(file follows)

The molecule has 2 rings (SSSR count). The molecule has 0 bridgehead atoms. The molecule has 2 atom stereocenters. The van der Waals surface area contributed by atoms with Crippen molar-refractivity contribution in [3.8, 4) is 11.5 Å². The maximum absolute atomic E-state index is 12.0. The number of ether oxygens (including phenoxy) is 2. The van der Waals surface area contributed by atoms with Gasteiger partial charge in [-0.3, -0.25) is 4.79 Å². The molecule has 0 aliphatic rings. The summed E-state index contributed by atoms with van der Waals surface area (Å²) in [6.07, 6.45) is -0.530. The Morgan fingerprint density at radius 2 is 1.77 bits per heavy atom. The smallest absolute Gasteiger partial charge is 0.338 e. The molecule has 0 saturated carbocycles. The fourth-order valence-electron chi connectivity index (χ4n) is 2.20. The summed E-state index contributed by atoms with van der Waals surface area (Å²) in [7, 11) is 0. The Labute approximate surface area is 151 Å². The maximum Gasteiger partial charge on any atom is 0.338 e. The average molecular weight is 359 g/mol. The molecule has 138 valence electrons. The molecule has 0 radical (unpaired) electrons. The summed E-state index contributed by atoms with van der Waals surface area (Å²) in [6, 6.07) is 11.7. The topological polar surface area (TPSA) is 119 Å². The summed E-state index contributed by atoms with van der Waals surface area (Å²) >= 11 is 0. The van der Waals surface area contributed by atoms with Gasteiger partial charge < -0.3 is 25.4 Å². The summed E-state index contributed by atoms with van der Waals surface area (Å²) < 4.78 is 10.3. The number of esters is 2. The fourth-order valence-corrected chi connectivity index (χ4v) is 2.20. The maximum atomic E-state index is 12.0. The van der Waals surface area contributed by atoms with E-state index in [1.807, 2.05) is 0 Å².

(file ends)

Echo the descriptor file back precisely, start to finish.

The molecule has 2 rings (SSSR count). The molecule has 0 bridgehead atoms. The molecule has 2 atom stereocenters. The van der Waals surface area contributed by atoms with Crippen molar-refractivity contribution in [3.8, 4) is 11.5 Å². The maximum absolute atomic E-state index is 12.0. The number of ether oxygens (including phenoxy) is 2. The van der Waals surface area contributed by atoms with Gasteiger partial charge in [-0.3, -0.25) is 4.79 Å². The molecule has 0 aliphatic rings. The summed E-state index contributed by atoms with van der Waals surface area (Å²) in [6.07, 6.45) is -0.530. The Morgan fingerprint density at radius 2 is 1.77 bits per heavy atom. The smallest absolute Gasteiger partial charge is 0.338 e. The molecule has 0 saturated carbocycles. The fourth-order valence-electron chi connectivity index (χ4n) is 2.20. The summed E-state index contributed by atoms with van der Waals surface area (Å²) in [7, 11) is 0. The Labute approximate surface area is 151 Å². The maximum Gasteiger partial charge on any atom is 0.338 e. The average molecular weight is 359 g/mol. The molecule has 138 valence electrons. The molecule has 0 radical (unpaired) electrons. The summed E-state index contributed by atoms with van der Waals surface area (Å²) in [6, 6.07) is 11.7. The topological polar surface area (TPSA) is 119 Å². The summed E-state index contributed by atoms with van der Waals surface area (Å²) >= 11 is 0. The van der Waals surface area contributed by atoms with Gasteiger partial charge < -0.3 is 25.4 Å². The summed E-state index contributed by atoms with van der Waals surface area (Å²) < 4.78 is 10.3. The number of esters is 2. The fourth-order valence-corrected chi connectivity index (χ4v) is 2.20. The maximum atomic E-state index is 12.0. The van der Waals surface area contributed by atoms with E-state index in [1.807, 2.05) is 0 Å².